The Judeo-Christian concept of God includes the notion that God is perfect, and wants nothing to do with imperfection. Thus, the world must be justified in order to make a highway for God’s coming—which is exactly what one of our favorite Advent scripture passages (Isa. 40:4) says: Every valley shall be lifted up, and every mountain and hill be made low; the uneven ground shall become level, and the rough places a plain.
When Paul wrote about justification to the Romans, the word he used in the Greek language also made the association with righteousness unavoidable. And the way he writes about this whole idea is progressive in his letter to the Romans. He first talks about the horrendous sins being committed by some, then helps us readers see that these sins are really no different from their own sins, for all of us who put our own selves, our possessions, or our own desires before God are no better than any other idolater.
This seemed a bit strong on Paul’s part, but it looks like he was talking to people who claimed to be better than their brothers and sisters because of their ancestry. It was therefore necessary for Paul to tear down the false hierarchical structure that had arisen from a firm foundation, and start again from the ground up. And the foundation wasn’t any biological relationship to Abraham and Sarah, our spiritual forebears. Nor should it have been, because they themselves weren’t chosen because of their superior breeding, but because of their faith. It was their faith which was reckoned to them as righteousness—their faith, therefore, that justified them in God’s eyes.
And if it was their faith that justified them, then God’s people have no place claiming that it is flesh and blood that is reckoned to us as righteousness. For biological ancestry cannot make us righteous. Only our faith can justify us.
One of my favorite sayings is, Don’t let your karma run over my dogma. And in a faithless world, however, the wheels of the universal laws of karma flatten our dogma of grace every time. The notion that God loves us—not because we’ve earned God’s love, but simply because we have faith in God’s love, continues to be foreign to most religions…
Indeed, it’s foreign to most Christians. Sure we talk about grace, but once we feel like grace is ours, we feel the need to make rules which explain why we have grace, and others do not. If we didn’t do this, then we’d have to admit that grace delivers us from the laws of nature and beyond the reach of karma. And so we need constant lessons on how to speak the language of grace. Such lessons are completely unnecessary on how to speak the language of working our way into God’s love, because that is our native tongue.
It all sounds very complicated, I suppose. But if you read the Letter to the Romans, Paul has an answer for every question and an explanation for every complication. Today, we’ll just leave it at this:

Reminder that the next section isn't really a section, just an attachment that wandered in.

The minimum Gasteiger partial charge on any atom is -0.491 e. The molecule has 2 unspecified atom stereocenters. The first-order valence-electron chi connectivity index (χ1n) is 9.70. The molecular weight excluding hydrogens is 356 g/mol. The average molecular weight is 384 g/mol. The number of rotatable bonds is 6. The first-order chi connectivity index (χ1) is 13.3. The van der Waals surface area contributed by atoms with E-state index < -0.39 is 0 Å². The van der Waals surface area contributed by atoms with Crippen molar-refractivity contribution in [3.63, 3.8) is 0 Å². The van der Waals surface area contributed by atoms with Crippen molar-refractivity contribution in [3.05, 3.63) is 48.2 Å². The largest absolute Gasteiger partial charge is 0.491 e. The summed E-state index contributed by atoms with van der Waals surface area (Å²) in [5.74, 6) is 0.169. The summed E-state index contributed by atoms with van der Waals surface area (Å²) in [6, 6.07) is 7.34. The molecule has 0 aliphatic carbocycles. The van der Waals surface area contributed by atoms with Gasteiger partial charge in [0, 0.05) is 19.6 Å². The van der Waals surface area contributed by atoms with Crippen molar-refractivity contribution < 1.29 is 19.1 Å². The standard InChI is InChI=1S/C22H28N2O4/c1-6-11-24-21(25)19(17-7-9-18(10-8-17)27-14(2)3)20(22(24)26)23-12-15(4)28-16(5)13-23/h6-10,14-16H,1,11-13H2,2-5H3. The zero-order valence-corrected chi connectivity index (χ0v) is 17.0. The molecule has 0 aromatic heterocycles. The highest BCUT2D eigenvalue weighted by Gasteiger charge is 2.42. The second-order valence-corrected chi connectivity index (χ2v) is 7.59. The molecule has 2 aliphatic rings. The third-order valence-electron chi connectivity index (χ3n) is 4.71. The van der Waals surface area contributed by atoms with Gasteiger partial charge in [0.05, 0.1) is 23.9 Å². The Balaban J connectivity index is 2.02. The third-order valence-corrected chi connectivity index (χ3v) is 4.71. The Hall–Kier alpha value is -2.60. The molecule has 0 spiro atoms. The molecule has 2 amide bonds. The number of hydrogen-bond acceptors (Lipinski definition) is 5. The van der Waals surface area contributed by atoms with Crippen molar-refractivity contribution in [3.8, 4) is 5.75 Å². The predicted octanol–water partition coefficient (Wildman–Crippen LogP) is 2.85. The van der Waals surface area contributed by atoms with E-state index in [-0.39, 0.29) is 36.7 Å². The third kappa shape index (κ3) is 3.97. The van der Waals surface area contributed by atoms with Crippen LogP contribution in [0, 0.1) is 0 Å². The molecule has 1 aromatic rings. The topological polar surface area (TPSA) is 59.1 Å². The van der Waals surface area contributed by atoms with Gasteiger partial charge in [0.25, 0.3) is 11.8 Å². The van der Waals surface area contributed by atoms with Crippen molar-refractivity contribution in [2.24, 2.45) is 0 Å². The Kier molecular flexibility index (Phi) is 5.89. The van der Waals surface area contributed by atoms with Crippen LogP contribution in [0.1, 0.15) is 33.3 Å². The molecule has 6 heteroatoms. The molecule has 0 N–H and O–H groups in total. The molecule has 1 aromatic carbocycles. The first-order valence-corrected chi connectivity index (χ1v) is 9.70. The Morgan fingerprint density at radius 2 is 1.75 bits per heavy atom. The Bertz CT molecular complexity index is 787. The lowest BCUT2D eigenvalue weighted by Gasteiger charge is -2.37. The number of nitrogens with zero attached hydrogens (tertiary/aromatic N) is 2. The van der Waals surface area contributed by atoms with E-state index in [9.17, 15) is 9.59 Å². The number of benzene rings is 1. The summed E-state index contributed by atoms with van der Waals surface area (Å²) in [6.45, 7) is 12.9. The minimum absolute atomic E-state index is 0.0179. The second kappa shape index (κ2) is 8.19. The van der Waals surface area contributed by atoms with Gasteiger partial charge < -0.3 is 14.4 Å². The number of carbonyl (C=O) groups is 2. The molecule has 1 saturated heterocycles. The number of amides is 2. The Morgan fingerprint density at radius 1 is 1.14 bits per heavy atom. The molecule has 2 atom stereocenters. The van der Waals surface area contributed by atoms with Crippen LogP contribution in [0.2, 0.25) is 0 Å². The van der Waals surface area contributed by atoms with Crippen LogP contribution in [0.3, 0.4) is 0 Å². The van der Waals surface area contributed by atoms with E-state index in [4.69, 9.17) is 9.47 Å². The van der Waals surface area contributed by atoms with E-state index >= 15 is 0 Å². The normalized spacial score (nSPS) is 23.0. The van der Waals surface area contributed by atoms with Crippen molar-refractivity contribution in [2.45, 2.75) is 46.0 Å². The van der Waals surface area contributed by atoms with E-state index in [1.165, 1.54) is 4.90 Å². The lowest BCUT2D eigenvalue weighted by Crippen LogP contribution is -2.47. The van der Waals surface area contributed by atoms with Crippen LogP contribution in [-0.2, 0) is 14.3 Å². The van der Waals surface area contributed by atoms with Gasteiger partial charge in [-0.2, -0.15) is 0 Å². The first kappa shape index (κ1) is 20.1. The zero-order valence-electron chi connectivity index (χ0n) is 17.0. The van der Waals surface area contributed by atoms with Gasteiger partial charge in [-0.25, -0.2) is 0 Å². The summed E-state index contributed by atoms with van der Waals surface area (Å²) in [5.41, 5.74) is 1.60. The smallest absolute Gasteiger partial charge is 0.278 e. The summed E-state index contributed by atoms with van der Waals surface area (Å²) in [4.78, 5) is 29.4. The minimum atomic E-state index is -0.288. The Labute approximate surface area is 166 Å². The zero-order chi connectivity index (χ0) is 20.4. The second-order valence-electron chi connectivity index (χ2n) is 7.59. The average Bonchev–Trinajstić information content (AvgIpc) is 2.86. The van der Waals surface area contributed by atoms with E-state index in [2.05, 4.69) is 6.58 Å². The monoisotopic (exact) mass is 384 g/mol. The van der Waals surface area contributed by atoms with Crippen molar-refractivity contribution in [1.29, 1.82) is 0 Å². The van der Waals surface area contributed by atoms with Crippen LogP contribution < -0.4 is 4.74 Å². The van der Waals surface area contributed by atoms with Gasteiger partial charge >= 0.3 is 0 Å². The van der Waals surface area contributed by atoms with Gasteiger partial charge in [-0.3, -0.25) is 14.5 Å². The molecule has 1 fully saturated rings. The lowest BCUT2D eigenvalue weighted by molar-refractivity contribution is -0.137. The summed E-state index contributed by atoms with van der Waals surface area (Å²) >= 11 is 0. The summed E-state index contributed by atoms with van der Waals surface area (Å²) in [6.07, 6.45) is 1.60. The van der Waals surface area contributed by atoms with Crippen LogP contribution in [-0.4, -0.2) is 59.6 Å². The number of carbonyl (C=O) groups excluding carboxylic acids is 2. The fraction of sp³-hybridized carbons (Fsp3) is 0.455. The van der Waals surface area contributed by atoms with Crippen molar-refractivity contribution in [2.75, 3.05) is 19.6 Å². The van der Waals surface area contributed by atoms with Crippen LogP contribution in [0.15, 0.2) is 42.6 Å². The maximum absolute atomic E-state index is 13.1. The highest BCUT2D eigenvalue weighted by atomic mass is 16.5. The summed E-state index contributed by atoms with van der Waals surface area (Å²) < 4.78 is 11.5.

Yes, there will always be a reckoning. Our existence will, in the end, have to be justified. In this, Christians really are no different from anybody else, be they believers or atheists. We reap what we sow, we give what we receive, we receive what we give.
What makes us different is the believe that self-justification cannot help us result in self-righteousness—a particularly unattractive trait. Therefore, we look beyond ourselves for justification, and find it in God. God loves us, and knows that we cannot save ourselves from the laws of motion and the cycle of giving and receiving in which we live. Even if we were to live perfect lives, there’s enough imperfection around us that, in the end, we couldn’t help but be blindsided by some else’s bad karma.
Christians believe God saves us from this, and our belief in God’s grace not only frees us from the world’s cycles of endless retribution, but also frees us to live lives which mirror God’s unconditional love without regard to giving and receiving, sowing and reaping. We look to Christ for both our justification and our example. In his life we see how we ought to live; in his death our rebellion against that way of life is itself put to death, and in his resurrection comes our freedom to overcome all that once held us back.
As we think about grace, let’s not forget that, no matter how good it sounds, it is an alien notion. It cannot come from within ourselves, for we cannot truly even imagine life without a reckoning, any more than we can trust in the notion of something for nothing.
If it’s true that we get what we pay for (and the Bible upholds this idea, too), then somebody will have to pay the price for this costly grace that God offers us…
—©2018 Sam L. Greening, Jr.